Friday, January 25, 2008

Who Owns Your Culture?

Perhaps it's better that I save my thoughtless ranting for comments, in order to avoid breaking 2 of my New Year aspirations in as many days. (I'm afraid the second-hand bookshop is just, well, Too Much Fun Really.)

Either way, I couldn't help but leave a comment over on the FT's notes on getting ISPs to monitor illegal music downloading. The phrase that ultimately sealed my responsive doom was where head of IFPI, John Kennedy, mentions the idea of "protecting our culture" - inferring that we need to stop piracy of music.

But what is culture, exactly? Often (maybe too often), we assume that our "culture" is our art, our music, our films, our plays, our street performances. Our creativity. The Brighton Festival is "cultural" perhaps. A diverse set of "things to see".

How British! How Doublethink! Culture is this, yes, but it's also so much more. Think of the "Parisian Culture", and not only do you conjure up images of galleries, but also bistros, patisseries and dogs. Think of "New York Culture" and you think of Hot Dogs, Skyscrapers, and people yelling at each other in the street (but in a "scary-friendly stranger" way).

Culture is what we do and who we are. Culture is your underlying mindset that guides your actions and your outputs. And it's not hard to see, then, why we try and squeeze our own definition of "culture" into the limited "Things to go and see" category. If we try to define our culture in a more "traditional" manner, then we quickly discover that our real culture is this: Working late hours, Commuting on packed trains, Eating over-priced sandwiches at desks, and getting "comedically" drunk to make up for it all.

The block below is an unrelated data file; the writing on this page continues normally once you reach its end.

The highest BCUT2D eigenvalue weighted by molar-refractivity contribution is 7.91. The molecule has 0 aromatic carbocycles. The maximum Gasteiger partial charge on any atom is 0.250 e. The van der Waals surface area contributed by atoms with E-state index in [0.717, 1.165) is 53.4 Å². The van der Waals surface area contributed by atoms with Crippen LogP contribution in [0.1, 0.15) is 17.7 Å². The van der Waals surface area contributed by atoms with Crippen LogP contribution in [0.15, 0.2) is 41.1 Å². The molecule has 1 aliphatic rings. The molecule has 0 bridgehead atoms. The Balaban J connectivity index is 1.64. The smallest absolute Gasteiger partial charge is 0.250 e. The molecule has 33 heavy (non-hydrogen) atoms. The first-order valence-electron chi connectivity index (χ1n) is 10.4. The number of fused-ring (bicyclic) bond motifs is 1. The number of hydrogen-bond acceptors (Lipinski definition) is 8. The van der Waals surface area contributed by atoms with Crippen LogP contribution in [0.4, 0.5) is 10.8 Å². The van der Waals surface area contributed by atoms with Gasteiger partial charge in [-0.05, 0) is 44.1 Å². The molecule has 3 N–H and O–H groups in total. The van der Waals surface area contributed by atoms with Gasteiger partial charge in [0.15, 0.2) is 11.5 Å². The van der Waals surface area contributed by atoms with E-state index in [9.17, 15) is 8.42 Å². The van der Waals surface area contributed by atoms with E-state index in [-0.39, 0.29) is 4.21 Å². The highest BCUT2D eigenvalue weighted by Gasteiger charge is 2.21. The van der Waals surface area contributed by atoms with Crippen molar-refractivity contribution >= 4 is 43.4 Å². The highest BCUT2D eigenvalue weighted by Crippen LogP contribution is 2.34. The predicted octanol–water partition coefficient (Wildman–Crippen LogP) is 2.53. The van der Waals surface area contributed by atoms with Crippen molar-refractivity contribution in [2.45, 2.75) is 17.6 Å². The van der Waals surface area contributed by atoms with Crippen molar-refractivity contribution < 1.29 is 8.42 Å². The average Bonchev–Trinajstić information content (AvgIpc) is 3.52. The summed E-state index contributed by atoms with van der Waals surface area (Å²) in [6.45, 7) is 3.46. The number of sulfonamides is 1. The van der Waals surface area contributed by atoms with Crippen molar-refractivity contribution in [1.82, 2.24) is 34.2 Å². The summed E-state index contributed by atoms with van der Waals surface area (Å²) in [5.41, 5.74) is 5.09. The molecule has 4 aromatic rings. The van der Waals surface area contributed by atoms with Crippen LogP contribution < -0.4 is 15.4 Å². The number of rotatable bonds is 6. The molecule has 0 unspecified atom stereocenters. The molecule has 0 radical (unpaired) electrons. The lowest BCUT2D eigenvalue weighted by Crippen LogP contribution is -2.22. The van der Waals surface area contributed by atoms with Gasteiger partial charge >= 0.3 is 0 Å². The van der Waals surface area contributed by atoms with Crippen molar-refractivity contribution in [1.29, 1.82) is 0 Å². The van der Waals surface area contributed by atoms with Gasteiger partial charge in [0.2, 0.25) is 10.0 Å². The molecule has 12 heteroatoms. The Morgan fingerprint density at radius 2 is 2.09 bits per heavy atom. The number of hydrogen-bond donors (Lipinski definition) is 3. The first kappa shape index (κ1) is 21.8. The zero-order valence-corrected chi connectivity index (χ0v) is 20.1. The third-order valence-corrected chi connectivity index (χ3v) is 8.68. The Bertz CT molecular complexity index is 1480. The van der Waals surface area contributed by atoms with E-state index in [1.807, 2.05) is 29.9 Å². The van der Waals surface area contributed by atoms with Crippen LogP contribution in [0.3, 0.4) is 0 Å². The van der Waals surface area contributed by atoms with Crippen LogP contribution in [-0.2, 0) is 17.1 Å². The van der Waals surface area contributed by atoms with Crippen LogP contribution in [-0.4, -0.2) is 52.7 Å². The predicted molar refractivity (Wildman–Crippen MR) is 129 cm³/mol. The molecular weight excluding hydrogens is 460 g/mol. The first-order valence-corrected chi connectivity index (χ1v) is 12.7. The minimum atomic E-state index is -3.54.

In this sense, indeed, piracy is part of our culture.

So you'll excuse me if I find John Kennedy's idea a little patronizing - that we should protect who we are by being forced to pay for it. If music is our culture, then let ushave it back. Let us have songs that we can sing without fear of breaking the law, and that we can pass on from soul to soul. Let us have a world where "Happy Birthday" is free from copyright, and where my own thoughts aren't treated as a commodity.

Alas, we failed to protect our culture a long time ago. That's why we love going abroad and stealing other people's all the time.

There's a nice comment over at the Register that pertains to ID cards, but is quite relevant here I think. As "mark" says:

"Once we had craftsmen. Now we've got marketing."

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